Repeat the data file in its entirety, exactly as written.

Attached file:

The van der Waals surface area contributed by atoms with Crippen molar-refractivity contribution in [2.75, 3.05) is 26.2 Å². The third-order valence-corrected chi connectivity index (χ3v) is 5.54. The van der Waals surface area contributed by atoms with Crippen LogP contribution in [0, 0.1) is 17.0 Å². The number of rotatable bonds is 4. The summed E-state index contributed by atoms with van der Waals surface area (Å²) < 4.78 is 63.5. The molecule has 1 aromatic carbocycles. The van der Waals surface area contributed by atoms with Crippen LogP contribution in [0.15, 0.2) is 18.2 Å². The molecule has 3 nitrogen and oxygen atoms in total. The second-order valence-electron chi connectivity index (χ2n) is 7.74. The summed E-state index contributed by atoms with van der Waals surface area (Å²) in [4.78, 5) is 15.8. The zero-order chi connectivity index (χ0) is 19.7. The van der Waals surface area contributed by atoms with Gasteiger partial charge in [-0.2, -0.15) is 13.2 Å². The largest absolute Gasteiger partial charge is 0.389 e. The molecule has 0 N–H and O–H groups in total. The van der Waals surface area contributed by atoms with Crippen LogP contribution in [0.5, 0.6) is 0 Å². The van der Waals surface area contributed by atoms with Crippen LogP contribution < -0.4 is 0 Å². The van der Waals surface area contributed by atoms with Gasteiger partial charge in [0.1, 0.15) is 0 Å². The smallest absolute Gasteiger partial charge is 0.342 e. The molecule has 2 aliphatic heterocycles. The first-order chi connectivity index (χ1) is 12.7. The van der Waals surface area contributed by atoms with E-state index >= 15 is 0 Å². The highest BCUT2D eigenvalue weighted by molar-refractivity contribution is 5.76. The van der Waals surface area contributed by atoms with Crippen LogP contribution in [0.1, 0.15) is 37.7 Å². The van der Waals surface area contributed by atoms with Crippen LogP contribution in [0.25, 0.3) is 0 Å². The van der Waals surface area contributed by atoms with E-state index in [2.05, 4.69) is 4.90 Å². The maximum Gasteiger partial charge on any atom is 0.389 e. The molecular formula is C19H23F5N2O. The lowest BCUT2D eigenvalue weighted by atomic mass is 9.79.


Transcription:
The van der Waals surface area contributed by atoms with Crippen molar-refractivity contribution in [2.75, 3.05) is 26.2 Å². The third-order valence-corrected chi connectivity index (χ3v) is 5.54. The van der Waals surface area contributed by atoms with Crippen LogP contribution in [0, 0.1) is 17.0 Å². The number of rotatable bonds is 4. The summed E-state index contributed by atoms with van der Waals surface area (Å²) < 4.78 is 63.5. The molecule has 1 aromatic carbocycles. The van der Waals surface area contributed by atoms with Crippen LogP contribution in [0.15, 0.2) is 18.2 Å². The molecule has 3 nitrogen and oxygen atoms in total. The second-order valence-electron chi connectivity index (χ2n) is 7.74. The summed E-state index contributed by atoms with van der Waals surface area (Å²) in [4.78, 5) is 15.8. The zero-order chi connectivity index (χ0) is 19.7. The van der Waals surface area contributed by atoms with Gasteiger partial charge in [-0.2, -0.15) is 13.2 Å². The largest absolute Gasteiger partial charge is 0.389 e. The molecule has 0 N–H and O–H groups in total. The van der Waals surface area contributed by atoms with Crippen LogP contribution in [0.5, 0.6) is 0 Å². The van der Waals surface area contributed by atoms with Crippen LogP contribution < -0.4 is 0 Å². The van der Waals surface area contributed by atoms with Gasteiger partial charge in [0.1, 0.15) is 0 Å². The smallest absolute Gasteiger partial charge is 0.342 e. The molecule has 2 aliphatic heterocycles. The first-order chi connectivity index (χ1) is 12.7. The van der Waals surface area contributed by atoms with E-state index >= 15 is 0 Å². The highest BCUT2D eigenvalue weighted by molar-refractivity contribution is 5.76. The van der Waals surface area contributed by atoms with Crippen LogP contribution in [0.1, 0.15) is 37.7 Å². The van der Waals surface area contributed by atoms with Crippen LogP contribution in [0.25, 0.3) is 0 Å². The van der Waals surface area contributed by atoms with E-state index in [2.05, 4.69) is 4.90 Å². The maximum Gasteiger partial charge on any atom is 0.389 e. The molecular formula is C19H23F5N2O. The lowest BCUT2D eigenvalue weighted by atomic mass is 9.79.